Lumin Wakoa: In Time
On ViewDeanna Evans Projects
October 22 – December 4, 2021
Lumin Wakoa made all of the 17 paintings on view at Deanna Evans Projects this year, beginning many at outdoor sites—including her own front garden—near her home in Ridgewood or her nearby Bushwick studio. This was in part occasioned by the pandemic, which made commuting via public transit inadvisable. The result is a body of work self-confidently located within the tradition of plein air painting, especially in comparison to the fractured abstract space and amorphous protagonists of Wakoa’s canvases from recent years. At Deanna Evans Projects, a pink tree trunk melts alongside a reflected golden gate (Blooming Tree at Trinity Cemetery), the lowermost branches in Mid Day at the Night Barn dissolve like licks of fire into the periwinkle sky behind, and the smooth taupe poles and roiling whites of Walking Near Water at the Night Barn create a shallow stage for delicate daubs of black, brown, or deep blue, which read as the ripples of waves or irregular patterning on variegated leaves. The paint is scumbled, almost gnarly, and evidently piled up over time, as in the top left corner of Trinity Cemetery, where peaks and streaks of blue-gray oil do not quite cover a pale yellow ground. Though Wakoa’s impetus is clearly the stuff of the outdoors, the kind of space the paintings evoke is compellingly imprecise. We are in both a forest and underwater, in the tangible space of lived experience and in the fleeting, shifting space of the imagination.
Wakoa’s canvases disrupt spatial distinctions such as inside/outside, private/public, or terrestrial/aquatic, thus exceeding their geographical points of origin. The artist’s process also makes this question incongruous, since titles often provide this information transparently. Moreover, Wakoa works a single canvas in multiple locations over several sittings, both outdoors and in the studio, sometimes after the canvas has hung, dry and incomplete, for weeks or months. Landscape emerges as a symbolic space through which Wakoa claims the gendered tradition of painting en plein air not as a repertory of forms, but as a pictorial code open to reinvention. Thus affinities with van Gogh’s cypresses in Front Garden at Night, Monet’s Parisian steam clouds in the billowing pistachio green canopy of Trinity Cemetery, or Bonnard’s palette throughout seem less homages to a familiar catalogue of forebears than a hijacking of motifs and discourses that defined late 19th-century plein air painting in order to redirect them toward her own distinctive pictorial goals. That is not to say, however, that this is a self-conscious or singular end in itself.
Historically, painting outdoors was the province of men, who did not need chaperones and whose conventional wardrobe allowed it. To paint animals in Parisian butchers, for instance, Rosa Bonheur had to gain special dispensation from the police to wear trousers in public. For Wakoa, the shift to painting outdoors was a condition not only of quarantine but of working while caring for her children, who could play at the cemetery meanwhile. Though rooted in the observation of nature, these latest canvases, then, seem less indebted to artists for whom landscape is a primary site of investigation, like Lois Dodd or Josephine Halvorson, than to Amy Sillman or Julie Mehretu, who have reinvented the medium of painting by dislodging it from its exclusionary modernist past.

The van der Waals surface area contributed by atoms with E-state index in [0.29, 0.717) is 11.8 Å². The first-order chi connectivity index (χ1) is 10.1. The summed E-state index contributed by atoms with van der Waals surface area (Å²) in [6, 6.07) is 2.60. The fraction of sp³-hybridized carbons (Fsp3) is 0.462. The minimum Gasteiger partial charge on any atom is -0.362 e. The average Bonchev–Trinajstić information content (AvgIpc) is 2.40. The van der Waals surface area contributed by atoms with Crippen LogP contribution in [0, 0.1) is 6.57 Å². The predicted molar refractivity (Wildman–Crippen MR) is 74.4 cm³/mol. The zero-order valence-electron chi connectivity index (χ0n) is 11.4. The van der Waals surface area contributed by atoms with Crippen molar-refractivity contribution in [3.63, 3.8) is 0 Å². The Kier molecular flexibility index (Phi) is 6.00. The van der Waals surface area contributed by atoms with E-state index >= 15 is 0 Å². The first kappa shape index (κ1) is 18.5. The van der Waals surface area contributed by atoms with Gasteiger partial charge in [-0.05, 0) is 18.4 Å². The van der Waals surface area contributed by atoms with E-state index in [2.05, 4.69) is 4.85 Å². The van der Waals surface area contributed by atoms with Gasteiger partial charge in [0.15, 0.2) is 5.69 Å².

The indeterminate space of Wakoa’s paintings—both pictorially and with regard to their mobile execution—also suggests a spatial retooling of the painter’s studio itself. Rather than treating the studio as the site of production, something external to the act of painting, Wakoa internalizes and installs the studio within the work as an elastic space that is both mental and physical. Thus the environment (whether spatial or temporal) in which any particular mark was made is impossible to determine, but it is nonetheless powerfully felt, embedded materially in the work as a record of Wakoa’s process. Wakoa’s new paintings, then, show us how the contours of the notion of the studio bend and shift in order to remain viable under the challenging conditions of the pandemic. They highlight the fact that for so many caregivers, this transformation of working and living space was profoundly gendered. These works discredit the studio—that place of “anachronistic luxury” for Charline von Heyl—as a virile site of artistic genius and expressive force.
The historically gendered valences that have accrued around the notion of the studio would be one way to make less strange, and less literally about death, Wakoa’s paintings of solitary skeletons included here. One, in Trance, ambles leftward against a brushy amber ground, its head directed upward as if erupting with laughter; the left hand of its fully-frontal counterpart in Mourning gently grazes its face, its bones, often rendered in delicate individual strokes, stamped out against chalky teal. Stripped of their organs and fleshy envelopes, Wakoa’s skeletons are un-raced and un-sexed, and could thus be said to circumvent the aesthetic violence toward the female body carried out within the space of the studio. Therefore Wakoa’s skeletons function, like plein air painting, as a category of symbolic investigation rather than an identity or a site. Taken more conventionally as memento mori (reminders of death), Wakoa’s skeletons privilege time over space, and would seem to recommend a slower pace in making, in looking, and in life. In this, the paintings feel mostly like they are about perseverance: about continuing to paint, and all the infinitesimal choices and adjustments one makes in an effort to do so.